Federal Labor will move to cancel out new regulations set by federal energy and emissions reduction minister Angus Taylor that seek to open up the Australian Renewable Energy Agency (ARENA) to providing funding to carbon capture and storage and hydrogen produced using fossil fuels.
The new ARENA regulations, quietly set by Taylor earlier in May, attempt to significantly expand ARENA’s functions to provide funding to a broad range of Morrison government policies – unrelated to renewable energy – that are being prioritised under its ‘Technology Investment Roadmap’.
This includes initiatives to support the development of new transport fuels, fuel efficiency technologies, soil carbon storage and the production of low emissions materials like aluminium and steel.
The expanded remit also extends to funding an undefined category of ‘low emissions technologies’ that officials from the Department of Industry Science Energy and Resources told a hearing of senate estimates on Tuesday that “conceivably it could include gas projects”.
The new regulations raise the prospect that ARENA’s funds that would normally be dedicated to supporting the development of emerging renewable energy technologies will instead be redirected to provide funding for projects that are fundamentally fossil fuel projects.
Federal ministers can set new regulations under legislation without the need to seek the approval of parliament. It provides ministers with a way to augment or expand the reach of legislation and the functions of government agencies while avoiding the need to pass new legislation through parliament.
However, regulations may be cancelled out by either house of parliament with the passage of an appropriate “disallowance” motion.
Shadow climate and energy minister Chris Bowen announced on Tuesday that Labor would seek to move such a disallowance motion in both the House of Representatives and the Senate to cancel out the new ARENA regulations set by Taylor.
“Labor created ARENA and has defended it against constant Government attempts to abolish and undermine the independent Agency,” Bowen said.
“In his latest attack, the embattled Energy Minister has made regulations to expand ARENA’s remit to include non-renewable technologies that the Government regards as ‘low emissions’. The idea of giving Fantastic Angus a blank cheque to decide what is and isn’t ‘low emissions’ technology is a joke.”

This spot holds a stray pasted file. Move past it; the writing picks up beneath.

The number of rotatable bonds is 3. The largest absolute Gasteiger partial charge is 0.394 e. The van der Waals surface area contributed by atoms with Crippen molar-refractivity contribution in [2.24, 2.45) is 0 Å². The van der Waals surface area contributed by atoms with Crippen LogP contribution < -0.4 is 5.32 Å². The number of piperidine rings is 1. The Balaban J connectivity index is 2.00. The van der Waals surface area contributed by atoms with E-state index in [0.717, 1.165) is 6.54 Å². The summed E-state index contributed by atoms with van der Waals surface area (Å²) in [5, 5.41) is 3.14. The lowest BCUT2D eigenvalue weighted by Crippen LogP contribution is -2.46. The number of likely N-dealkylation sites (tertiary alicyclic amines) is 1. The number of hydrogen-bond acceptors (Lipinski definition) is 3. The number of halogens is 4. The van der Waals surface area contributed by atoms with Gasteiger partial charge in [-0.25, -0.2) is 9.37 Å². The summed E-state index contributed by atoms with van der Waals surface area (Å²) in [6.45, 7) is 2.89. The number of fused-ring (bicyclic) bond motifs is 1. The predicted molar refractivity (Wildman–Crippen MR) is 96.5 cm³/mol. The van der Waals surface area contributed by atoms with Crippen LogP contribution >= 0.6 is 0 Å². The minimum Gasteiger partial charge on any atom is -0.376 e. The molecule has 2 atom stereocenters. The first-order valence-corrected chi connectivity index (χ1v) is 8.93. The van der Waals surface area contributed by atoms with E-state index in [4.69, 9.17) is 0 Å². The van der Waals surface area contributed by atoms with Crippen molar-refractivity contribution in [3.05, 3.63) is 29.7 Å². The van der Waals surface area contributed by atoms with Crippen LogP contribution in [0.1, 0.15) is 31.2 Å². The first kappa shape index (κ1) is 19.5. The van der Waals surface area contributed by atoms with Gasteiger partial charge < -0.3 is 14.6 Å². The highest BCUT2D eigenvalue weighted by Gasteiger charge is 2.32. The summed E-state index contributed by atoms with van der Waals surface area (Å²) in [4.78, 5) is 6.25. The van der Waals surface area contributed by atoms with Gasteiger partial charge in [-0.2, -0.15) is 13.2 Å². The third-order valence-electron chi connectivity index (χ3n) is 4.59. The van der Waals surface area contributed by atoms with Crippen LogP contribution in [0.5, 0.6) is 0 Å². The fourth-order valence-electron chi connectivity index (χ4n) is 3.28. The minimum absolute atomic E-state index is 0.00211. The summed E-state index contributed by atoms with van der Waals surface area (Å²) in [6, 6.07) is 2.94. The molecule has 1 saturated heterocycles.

Bowen added. “I’ll also be moving disallowance in the House of Representatives, and those liberal MPs who pretend to be environmentalists and supporters of renewable energy in their electorates can justify their votes to their communities.”
However, a motion to disallow the regulations in the House of Representatives, where the Morrison government holds a small majority, is almost certain to fail.
The motion in the Senate has a greater chance of succeeding if Labor can secure the support of both the Australian Greens and a majority of the crossbench senators. But Morrison government will likely have the support of the two One Nation senators to defeat the motion.
In a Senate estimates hearing earlier on Tuesday morning, Australian Greens senator Larissa Waters alluded to a potential legal challenge to the new ARENA regulations, suggesting that they were inconsistent with ARENA’s parent Act and could be legally invalid.
While the ARENA Act allows the federal energy minister to expand the functions of ARENA through regulations, any such regulations must still be consistent with the purpose of the parent legislation under which they are made.
In the case of the ARENA Act, the purpose of the Act is to provide support to the development of renewable energy technologies. It may not be possible to extend this purpose to funding unrelated technologies through regulations alone.
Officials confirmed that legislative amendments to the ARENA Act, that would have implemented the same changes to ARENA’s functions, had been drafted but not pursued.
The decision to implement the changes through regulations allowed the Morrison government to avoid a parliamentary fight over the amendments. The government has already seen an attempt to amend the investment remit of the CEFC became stalled after Nationals backbenchers moved their own amendments that would go as far as opening up the CEFC to invest in coal and nuclear projects.
Department officials said that the Morrison government would be forced to reassess how it may fund initiatives under the Technology Investment Roadmap should the regulations be disallowed.
During the estimates hearing, government officials were pressed on the decision to make a $600 million investment in a new gas generator at Kurri Kurri, saying they believed the investment would stack up, without providing further details about the project.
Officials also refused to answer questions about the recent veto of a government loan to a Queensland wind and storage project by resources minister Keith Pitt, saying that questions would need to be posed to officials under a hearing scheduled next week.